The death of David Nadien, a revered performer and sometime concertmaster of the New York Philharmronic, has revived old rumours that his career, along with several others, was ruined by the machinations of America’s master-violinist Isaac Stern.
Other supposed victims include Oscar Shumsky, Aaron Rosand, Eugene Fodor, Michael Rabin…. anyone, in short, who failed to match Stern’s supreme American fame.
Now Isaac was influential, no question about that. He single-handedly drove the campaign to save Carnegie Hall from the wrecker’s ball and he advanced any number of string talents through ICM Artists, which was run by his former secretary, Lee Lamont. He had first reports on new talent at Juilliard from his friend Dorothy DeLay, the strings queen. He was close to Leonard Bernstein. He was in a position to help others, but that does not mean he could also harm.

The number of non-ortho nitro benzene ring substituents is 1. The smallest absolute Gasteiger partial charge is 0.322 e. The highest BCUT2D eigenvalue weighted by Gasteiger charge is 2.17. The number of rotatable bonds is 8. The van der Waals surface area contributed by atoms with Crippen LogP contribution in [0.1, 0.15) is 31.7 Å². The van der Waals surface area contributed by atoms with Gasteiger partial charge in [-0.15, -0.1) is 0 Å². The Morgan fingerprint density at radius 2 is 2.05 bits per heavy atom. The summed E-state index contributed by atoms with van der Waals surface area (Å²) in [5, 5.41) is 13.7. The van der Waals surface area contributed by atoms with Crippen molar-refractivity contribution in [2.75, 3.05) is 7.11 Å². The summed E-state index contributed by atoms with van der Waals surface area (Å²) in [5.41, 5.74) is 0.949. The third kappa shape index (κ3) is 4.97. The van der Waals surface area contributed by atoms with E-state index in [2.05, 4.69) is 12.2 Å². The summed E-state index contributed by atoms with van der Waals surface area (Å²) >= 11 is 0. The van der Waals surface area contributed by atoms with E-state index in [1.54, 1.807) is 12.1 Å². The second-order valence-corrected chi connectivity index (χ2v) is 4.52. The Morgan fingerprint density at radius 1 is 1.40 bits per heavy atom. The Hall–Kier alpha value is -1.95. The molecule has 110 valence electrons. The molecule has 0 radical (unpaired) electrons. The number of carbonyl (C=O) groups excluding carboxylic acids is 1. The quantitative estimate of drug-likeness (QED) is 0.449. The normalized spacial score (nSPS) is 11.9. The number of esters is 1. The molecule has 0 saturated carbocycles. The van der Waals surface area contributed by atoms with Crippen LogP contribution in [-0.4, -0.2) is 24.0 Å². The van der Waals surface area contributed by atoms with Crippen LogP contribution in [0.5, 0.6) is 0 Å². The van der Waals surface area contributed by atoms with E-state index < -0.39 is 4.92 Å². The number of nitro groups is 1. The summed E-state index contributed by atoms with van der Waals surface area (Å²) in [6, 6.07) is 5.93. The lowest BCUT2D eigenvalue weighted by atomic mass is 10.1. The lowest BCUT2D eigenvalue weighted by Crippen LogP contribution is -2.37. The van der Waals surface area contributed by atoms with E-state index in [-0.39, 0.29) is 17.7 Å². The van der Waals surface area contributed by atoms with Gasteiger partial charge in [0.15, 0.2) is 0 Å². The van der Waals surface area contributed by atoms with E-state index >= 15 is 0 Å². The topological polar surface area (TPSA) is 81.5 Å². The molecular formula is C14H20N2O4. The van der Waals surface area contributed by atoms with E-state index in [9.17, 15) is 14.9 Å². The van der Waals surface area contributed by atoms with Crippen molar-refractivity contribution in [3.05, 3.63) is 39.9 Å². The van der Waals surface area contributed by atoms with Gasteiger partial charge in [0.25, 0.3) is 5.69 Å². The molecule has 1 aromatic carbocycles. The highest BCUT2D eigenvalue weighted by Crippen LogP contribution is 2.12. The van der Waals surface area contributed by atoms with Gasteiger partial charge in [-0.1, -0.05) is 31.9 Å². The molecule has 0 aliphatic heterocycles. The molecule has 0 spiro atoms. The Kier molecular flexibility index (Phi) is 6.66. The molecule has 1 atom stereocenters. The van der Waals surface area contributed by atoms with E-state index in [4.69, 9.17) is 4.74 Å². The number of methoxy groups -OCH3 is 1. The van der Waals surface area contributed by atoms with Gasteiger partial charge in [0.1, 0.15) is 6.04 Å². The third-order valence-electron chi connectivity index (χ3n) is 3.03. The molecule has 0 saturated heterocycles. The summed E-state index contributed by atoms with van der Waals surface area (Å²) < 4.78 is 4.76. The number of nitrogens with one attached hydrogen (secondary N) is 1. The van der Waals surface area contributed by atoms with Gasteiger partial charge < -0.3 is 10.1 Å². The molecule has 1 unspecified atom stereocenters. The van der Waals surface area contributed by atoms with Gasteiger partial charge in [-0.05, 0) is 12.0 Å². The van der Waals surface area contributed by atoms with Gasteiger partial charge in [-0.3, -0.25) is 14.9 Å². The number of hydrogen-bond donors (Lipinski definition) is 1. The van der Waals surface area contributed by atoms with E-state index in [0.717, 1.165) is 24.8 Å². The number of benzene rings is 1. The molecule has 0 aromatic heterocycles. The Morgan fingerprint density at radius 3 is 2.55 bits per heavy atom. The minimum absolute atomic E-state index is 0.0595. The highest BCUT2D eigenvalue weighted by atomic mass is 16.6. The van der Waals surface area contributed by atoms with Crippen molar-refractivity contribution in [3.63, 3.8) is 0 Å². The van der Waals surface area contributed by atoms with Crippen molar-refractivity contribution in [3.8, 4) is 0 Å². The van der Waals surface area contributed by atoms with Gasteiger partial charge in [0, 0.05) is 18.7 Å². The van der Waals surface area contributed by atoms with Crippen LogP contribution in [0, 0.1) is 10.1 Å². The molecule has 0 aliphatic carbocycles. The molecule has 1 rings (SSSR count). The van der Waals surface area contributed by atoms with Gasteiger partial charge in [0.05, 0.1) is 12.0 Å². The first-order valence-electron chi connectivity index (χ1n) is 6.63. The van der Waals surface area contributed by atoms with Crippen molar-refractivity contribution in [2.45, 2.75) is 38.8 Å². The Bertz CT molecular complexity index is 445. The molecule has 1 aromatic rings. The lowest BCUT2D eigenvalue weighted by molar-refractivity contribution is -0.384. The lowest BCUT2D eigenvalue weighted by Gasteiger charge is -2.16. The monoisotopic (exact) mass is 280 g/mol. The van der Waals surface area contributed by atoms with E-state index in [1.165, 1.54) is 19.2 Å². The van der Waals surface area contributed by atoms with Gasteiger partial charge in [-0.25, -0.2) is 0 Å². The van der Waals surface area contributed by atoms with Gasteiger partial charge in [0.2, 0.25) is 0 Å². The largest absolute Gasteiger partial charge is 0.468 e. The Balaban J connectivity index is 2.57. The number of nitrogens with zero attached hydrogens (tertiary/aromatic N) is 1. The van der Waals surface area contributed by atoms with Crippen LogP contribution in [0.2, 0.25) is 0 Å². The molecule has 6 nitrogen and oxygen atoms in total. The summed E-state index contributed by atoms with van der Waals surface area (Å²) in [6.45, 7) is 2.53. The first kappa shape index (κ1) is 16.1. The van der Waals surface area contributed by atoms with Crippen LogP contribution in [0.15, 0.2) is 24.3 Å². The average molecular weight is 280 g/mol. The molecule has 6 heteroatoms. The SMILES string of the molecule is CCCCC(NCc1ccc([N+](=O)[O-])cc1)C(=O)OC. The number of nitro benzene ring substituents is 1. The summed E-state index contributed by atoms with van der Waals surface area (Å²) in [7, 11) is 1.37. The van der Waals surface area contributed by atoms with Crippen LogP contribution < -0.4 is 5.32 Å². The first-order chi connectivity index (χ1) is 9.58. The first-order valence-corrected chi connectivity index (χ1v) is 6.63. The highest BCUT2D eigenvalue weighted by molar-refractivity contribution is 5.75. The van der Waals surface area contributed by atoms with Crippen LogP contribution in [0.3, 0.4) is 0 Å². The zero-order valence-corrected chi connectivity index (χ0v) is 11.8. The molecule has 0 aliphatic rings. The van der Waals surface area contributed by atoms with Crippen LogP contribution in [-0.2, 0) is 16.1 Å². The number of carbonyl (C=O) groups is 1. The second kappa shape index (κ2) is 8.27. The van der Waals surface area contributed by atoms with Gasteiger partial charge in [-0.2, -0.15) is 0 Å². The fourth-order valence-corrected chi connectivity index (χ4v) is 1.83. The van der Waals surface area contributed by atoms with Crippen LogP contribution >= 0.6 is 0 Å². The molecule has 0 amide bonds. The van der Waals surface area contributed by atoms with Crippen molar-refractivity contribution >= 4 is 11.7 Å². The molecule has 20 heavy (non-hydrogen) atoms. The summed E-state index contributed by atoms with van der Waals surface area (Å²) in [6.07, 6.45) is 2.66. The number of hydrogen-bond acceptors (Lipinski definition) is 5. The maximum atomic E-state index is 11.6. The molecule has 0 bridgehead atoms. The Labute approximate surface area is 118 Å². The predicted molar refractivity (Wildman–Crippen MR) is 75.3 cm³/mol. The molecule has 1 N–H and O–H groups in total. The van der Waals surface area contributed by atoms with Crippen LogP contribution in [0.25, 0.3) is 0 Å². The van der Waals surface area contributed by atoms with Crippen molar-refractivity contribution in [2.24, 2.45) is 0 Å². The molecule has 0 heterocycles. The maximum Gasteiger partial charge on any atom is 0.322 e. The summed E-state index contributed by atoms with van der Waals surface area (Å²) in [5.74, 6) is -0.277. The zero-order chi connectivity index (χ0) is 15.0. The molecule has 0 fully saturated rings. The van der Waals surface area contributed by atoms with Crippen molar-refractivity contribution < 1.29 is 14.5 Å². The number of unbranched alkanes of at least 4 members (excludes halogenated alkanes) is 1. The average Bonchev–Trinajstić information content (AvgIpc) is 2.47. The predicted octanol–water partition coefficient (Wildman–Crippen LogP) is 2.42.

I looked into all of this when researching my book, When the Music Stops (published in the US as Who Killed Classical Music?), and found no trace of any kind of godfather mania on Isaac’s part. He wielded influence, and gave money, on behalf of those he believed in. That’s about it.
There was no way he could have killed a career. ICM represented a lot of instrumentalists but it was a boutique on the US concert scene beside the supermarket that was Ronald Wilford’s CAMI. Neither had absolute power to make or break. Promoters and orchestras unhappy with one agency could always turn to the other. America was, and remains, an open market.
Yet the gossip persists that Isaac Stern fixed a few careers. A well-connected observer told me today it’s what ‘everyone says’.
I believe it is untrue. In the absence of any objective evidence, it’s time to lay the slurs against Isaac Stern to rest.